Out of the Way

February 4, 2018 ()

Bible Text: John 4:7-26 |

There are some names worth committing to memory.  And for my part, I’d like to remember the name of a judge from Michigan, Judge Rosemarie Aquilina.  Judge Aquilina is currently presiding at the sentencing of Larry Nassar, a former doctor to Olympic athletes, who has been accused of sexual assault many times over. Judge Aquilina made the national news this week for doing something extraordinary—for allowing Nasser’s victims to speak out, one by one.  And they have done so, powerfully.  It’s worth looking up.  At one point, Judge Aquilina said to the women stepping forward to speak: “I’m an adult.  I’m listening.  I’m sorry it took this long, but I assure you that all of the words that you and your sister-survivors have said and will say are being considered for sentencing.”[1]  When Nassar complained that listening to his victims was mentally taxing, Judge Aquilina told him: “You may find it harsh that you are here listening.  But nothing is as harsh as what your victims endured.”[2]  Judge Aquilina: you’re my hero.  Thank you.  You’ve gone out of your way to let these women speak their truth.

 

I wish that the woman at the well had a name.  Because she’s my hero, too.  Over time, the woman at the well has been unfairly maligned.  She’s been misunderstood.  Frankly, she’s been cast as a loose woman.  Typical, huh?  It shouldn’t matter, anyway—because our worthiness does not depend on our sexual and romantic history—but there’s nothing in this story that says she’s anything other than a woman with bad luck.  I won’t go into the details of levirate law—but in all likelihood the man she’s currently with is her former brother-in-law.[3]  But suffice it to say that she hasn’t done anything wrong.  She’s just a woman who goes out of her way to avoid other people at the well.  Instead of going to the well with the other women in the morning, and at night, as was the custom, she goes in the brightness of day.  And in the Gospel of John that means one thing.  This woman is ready for Jesus.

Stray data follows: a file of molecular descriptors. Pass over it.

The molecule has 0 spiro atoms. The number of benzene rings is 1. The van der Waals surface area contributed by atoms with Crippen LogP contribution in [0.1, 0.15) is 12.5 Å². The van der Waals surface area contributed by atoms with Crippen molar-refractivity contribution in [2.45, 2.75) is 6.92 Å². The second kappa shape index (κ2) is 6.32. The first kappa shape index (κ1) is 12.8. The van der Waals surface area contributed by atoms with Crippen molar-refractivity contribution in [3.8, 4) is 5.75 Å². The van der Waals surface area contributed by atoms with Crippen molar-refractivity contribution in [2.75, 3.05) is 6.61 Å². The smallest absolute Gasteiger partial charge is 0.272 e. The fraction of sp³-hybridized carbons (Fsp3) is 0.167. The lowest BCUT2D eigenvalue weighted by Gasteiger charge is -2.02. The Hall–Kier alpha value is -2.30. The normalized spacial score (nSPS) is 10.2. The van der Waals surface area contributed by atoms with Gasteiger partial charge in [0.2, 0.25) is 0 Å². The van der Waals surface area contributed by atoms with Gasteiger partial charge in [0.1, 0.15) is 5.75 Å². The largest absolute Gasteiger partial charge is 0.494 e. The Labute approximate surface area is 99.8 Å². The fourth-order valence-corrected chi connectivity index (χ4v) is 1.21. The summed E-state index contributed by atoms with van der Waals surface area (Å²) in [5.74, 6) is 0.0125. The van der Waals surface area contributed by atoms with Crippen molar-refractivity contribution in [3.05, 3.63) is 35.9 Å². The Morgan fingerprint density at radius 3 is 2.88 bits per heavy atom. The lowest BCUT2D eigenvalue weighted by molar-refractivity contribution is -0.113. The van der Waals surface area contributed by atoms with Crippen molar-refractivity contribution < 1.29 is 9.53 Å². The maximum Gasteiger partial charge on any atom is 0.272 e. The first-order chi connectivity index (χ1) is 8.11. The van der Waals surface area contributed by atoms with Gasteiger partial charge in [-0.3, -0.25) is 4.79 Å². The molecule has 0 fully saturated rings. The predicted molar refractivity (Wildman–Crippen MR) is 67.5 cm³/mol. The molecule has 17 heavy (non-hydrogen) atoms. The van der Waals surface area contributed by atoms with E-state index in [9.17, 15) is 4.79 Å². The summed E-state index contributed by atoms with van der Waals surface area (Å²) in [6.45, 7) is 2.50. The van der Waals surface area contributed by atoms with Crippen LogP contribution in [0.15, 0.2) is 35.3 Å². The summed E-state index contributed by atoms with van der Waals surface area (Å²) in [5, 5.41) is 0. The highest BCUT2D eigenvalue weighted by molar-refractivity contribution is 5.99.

And Jesus is ready for her.  Now you have to know that Jesus goes out of his way to meet her.  John says Jesus is headed from Judea to Galilee and that he has to go through Samaria.  Which is ridiculous.  That’s like saying that to get to Des Moines, you have to go through Davenport.  You don’t.  There are alternate routes.  (And if you ask me, easier routes).  But clearly Jesus has a purpose in going through Samaria to get to Galilee.  There’s a reason he goes out of his way.  And that’s because Samaria is a place that no good Jew would go.  There’s a long and tangled history between Judea and Samaria, but two things are important to know.  First, Judea and Samaria share a lot of things in common, including religious things.  Second, they hate each other.  So it kind of begs the question: Why would Jesus go way out of his way, why would he add three extra days to his itinerary, just to travel through enemy territory?  Why on earth would he go so far out of his way?

 

So Jesus is tired.  And worn out.  And he’d like some water.  He goes to a famous and holy well in Sychar, and there he meets the Samaritan woman.  And then they start talking, which shouldn’t happen at all.  It shouldn’t happen because he’s a man and she’s a woman.  There are rules about these kinds of things.  It shouldn’t happen because she’s a Samaritan and he’s a Jew.  There are rules about these things.  And it shouldn’t happen because he’s a rabbi and she’s a Samaritan woman.  Don’t you know there are a lot of rules about these things?